Modern school

Last Updated 11 February 2011, 15:59 IST

I am perhaps its oldest living product — so old that the celebration committee was not aware I was still around. I would like to tell you about its birth and early development. It is the child of a well-known Jain family which owned a lot of real estate in the walled city Shahjehanabad — including a large mansion along the Mughal wall in Daryaganj facing the house of the Congress leader M A Ansari. The patriarch of the family Rai Bahadur Lala Sultan Singh Jain had one son Raghubir Singh who was a nationalist and wanted to raise children with patriotic ideas. My father Sobha Singh was a friend of Sultan Singh. So he persuaded my father to lend a hand in his venture and made him president of the governing body.

Modern School was truly modern in every sense. It was the first co-educational school in the city with as many women teachers as men. The first principal was a Bengali Christian Kamla Bose. She brought two of her nieces to join the staff. It started off with about 30 students, three of them were girls — one Kaval Malik was later to be my wife. We were the first modernite couple. Besides the normal curricula Modern School also introduced painting (with the eminent Bengali artist Sarda Ukil), music, carpentry, scouting and military drill under an English sergeant. At the same time Raghubir Singh invited national leaders like Mahatma Gandhi, Rabindranath Tagore and Sarojini Naidu to address the students. Altogether it was way ahead of the times which the older generation found unacceptable. One of them was my grandfather Sujan Singh after whom Sujan Singh Park is named. He preferred living in Punjab where he owned a lot of land and factories.

He happened to be in Delhi on the third or fourth anniversary of the school’s founders day celebrations. My father took him along to see how his grandsons were doing. He was shocked to see so many women teachers. He called us brothers ‘rann mureed’ — disciples of low class women. He was more enraged to see us playing ragas on the Esraj. Back home he berated my father: “You want your sons to become ‘mirasi’ beggars playing Sarandas? he asked. In any event he called his grandsons ‘bharooas’ — pimps, no doubt affectionately.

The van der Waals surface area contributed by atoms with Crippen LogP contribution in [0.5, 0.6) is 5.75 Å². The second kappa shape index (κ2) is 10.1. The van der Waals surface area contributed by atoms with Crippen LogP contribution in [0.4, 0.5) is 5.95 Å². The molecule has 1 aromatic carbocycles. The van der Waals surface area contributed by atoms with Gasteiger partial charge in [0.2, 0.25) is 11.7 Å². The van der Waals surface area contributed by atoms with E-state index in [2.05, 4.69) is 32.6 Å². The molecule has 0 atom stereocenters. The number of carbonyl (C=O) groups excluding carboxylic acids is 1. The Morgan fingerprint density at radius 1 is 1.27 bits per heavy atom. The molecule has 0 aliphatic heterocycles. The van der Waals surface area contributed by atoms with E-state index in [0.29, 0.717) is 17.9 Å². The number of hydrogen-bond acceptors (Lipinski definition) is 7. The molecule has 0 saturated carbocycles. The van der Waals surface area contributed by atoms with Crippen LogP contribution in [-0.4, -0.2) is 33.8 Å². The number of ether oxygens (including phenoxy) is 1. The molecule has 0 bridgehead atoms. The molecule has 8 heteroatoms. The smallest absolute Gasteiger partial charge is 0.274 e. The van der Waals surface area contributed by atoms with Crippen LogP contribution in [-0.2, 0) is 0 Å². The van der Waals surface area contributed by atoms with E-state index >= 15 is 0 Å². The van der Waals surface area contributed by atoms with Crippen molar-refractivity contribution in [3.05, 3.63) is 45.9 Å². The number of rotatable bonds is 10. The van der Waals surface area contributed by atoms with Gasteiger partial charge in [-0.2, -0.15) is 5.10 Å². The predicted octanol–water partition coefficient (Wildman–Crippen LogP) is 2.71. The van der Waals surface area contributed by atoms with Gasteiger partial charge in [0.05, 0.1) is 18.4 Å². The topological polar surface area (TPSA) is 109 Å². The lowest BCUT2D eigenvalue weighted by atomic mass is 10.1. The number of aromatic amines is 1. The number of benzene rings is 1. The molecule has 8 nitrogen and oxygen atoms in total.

Pak writing in English

There must be something in the climate of Sialkot which produces eminent poets and novelists: Allama Iqbal and Faiz Ahmed Faiz, both top-ranking poets of Urdu were Sialkotias.

Recently I discovered another son of Sialkot who has made his mark as a novelist and a poet in English who comes from the same town — Zulfikar Ghose. Because of his surname Ghose, I had assumed he was Bangladeshi. I presume Ghose derives from Ghaus.

During World War II the family moved to Bombay. Many of Ghose’s poems are about India. As the war ended, he migrated to England. Ghose was educated at Sloane school at Keela University.

He lived in London for many years and made his living as a sports editor of ‘The Observer’ and reviewing books for the ‘Times Literary Supplement’ and ‘The Spectator’.

Finally he moved to Austin (Texas), the US, where he was appointed Professor of Creative Writing.

Recently, the Oxford University Press, Karachi, published a selected collection of his poems: ‘50 Poems: 30 Selected 20New’. Reading them was enchanting experience mainly because most modern poets are hard to comprehend where as Ghose is lucid, easy to grasp and truly lyrical.

The first of his anthology is about India. I quote a few lines:

India lies still in a primeval
intactness of growth
The great alluvial plains are sodden with trees:
neither city nor village
intrudes with temples and towers
in this riotous land seeting with flowers, and creepers.
Ghose affirms: “Age makes cowards of us as youth makes fools.” This is partly illustrated by a poem entitled ‘Ask the Women’.
I quote a few lines:
Ask the women who knew me in my youth
of the love we made when twilight cast
a welcome gloom under the plane trees
those long June evenings in London’s parks
will there be one whose memory coincides with mine,
or breathing again those night fragrances
when cool gusts blow away the traffic fumes
and the air swirls with currents from the flower beds
will she feel again her lips swollen with kisses?

What does JPC stand for?

On paper JPC stands for joint parliamentary committee. In fact, it stands for ‘jab parliament collapsed’.

(Contributed by K J S Ahluwalia, Amritsar)

(Published 11 February 2011, 15:59 IST)

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